The provocation isn't clear, but it's not the first time the two haven't seen eye to eye on the field.
Smith and Lucas are the top two players at their position, which means they often square off in practice. Both, full of pride, won't back down. Generally it makes for great competition, until there's an element in the mix that can make it volatile.
That element is Smith's ferocious temper.
Virtually the same thing happened in a Bank of America film room in 2002. It was then that Smith rose to his feet to hit a seated teammate, WR Anthony Bright, during a film session. Bright never played in the league again. Smith, well, you know that story.
This time, it's not a fringe practice squad player -- it's the team's starting cornerback.
Back in '02, Smith was suspended for a game.
This time, he won't be so lucky.
According to sources, Lucas has sustained at least one fracture to his facial bones. The Panthers have not formally confirmed that fact, however. It's not clear at this time how much time Lucas will miss.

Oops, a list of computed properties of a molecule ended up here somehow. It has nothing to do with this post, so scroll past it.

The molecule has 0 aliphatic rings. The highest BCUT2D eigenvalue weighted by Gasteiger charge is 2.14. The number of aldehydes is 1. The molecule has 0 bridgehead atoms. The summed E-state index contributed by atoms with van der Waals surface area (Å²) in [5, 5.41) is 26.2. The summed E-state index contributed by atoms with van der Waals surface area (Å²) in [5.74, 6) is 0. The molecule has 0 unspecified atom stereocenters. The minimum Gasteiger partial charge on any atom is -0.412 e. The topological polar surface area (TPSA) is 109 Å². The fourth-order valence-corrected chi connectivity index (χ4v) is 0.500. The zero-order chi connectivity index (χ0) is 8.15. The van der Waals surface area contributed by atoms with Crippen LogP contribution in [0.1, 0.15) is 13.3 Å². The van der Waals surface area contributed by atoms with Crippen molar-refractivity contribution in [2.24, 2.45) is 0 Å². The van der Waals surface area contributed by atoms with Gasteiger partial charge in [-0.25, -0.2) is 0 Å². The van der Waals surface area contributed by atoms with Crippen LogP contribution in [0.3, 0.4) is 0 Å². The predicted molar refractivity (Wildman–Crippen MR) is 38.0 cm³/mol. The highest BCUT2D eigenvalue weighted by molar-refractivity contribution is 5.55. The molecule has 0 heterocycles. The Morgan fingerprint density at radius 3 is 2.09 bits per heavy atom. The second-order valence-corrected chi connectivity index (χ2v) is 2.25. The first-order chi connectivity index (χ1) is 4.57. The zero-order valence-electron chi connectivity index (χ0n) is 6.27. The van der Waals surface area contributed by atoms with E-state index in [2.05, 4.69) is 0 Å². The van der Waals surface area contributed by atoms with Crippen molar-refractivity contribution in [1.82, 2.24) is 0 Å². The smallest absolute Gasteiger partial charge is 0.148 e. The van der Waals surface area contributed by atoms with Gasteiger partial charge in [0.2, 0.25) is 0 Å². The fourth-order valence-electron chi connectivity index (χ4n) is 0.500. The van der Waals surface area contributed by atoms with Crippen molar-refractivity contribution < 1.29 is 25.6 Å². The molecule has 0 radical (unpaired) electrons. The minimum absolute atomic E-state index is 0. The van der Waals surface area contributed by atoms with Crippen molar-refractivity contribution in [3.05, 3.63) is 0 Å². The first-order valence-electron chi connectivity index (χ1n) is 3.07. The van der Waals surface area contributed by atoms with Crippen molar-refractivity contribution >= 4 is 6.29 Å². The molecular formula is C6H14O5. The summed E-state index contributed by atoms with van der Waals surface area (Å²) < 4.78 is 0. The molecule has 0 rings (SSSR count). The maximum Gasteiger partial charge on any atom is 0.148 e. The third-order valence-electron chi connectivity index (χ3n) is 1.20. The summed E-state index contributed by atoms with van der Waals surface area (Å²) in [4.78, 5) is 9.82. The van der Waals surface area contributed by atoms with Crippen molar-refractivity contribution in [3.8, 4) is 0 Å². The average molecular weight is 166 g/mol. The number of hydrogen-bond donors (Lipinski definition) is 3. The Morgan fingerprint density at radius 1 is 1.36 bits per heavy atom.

Seeing as this is Smith's second offense in this manner, it's likely he'll be suspended for multiple games; Four is the maximum he can be suspended under the collective bargaining agreement due to conduct detrimental to the team. This would be one of those detriments.
Not only has the team lost its top wide receiver, it's also lost its top cornerback as well.
All because Smith can't keep his hands to himself.
It's one thing, during the head of battle, to take a swing at a guy wearing a helmet. It's clearly another to sucker-punch a defenseless team mate kneeling on the sidelines.
"We had an altercation that will be dealt with internally," head coach John Fox said after practice. "That will be all I will comment on at this time. I think any time something like that happens, you are obviously disappointed. It's part of football and you deal with it."
And once again, Steve Smith's worst enemy is himself.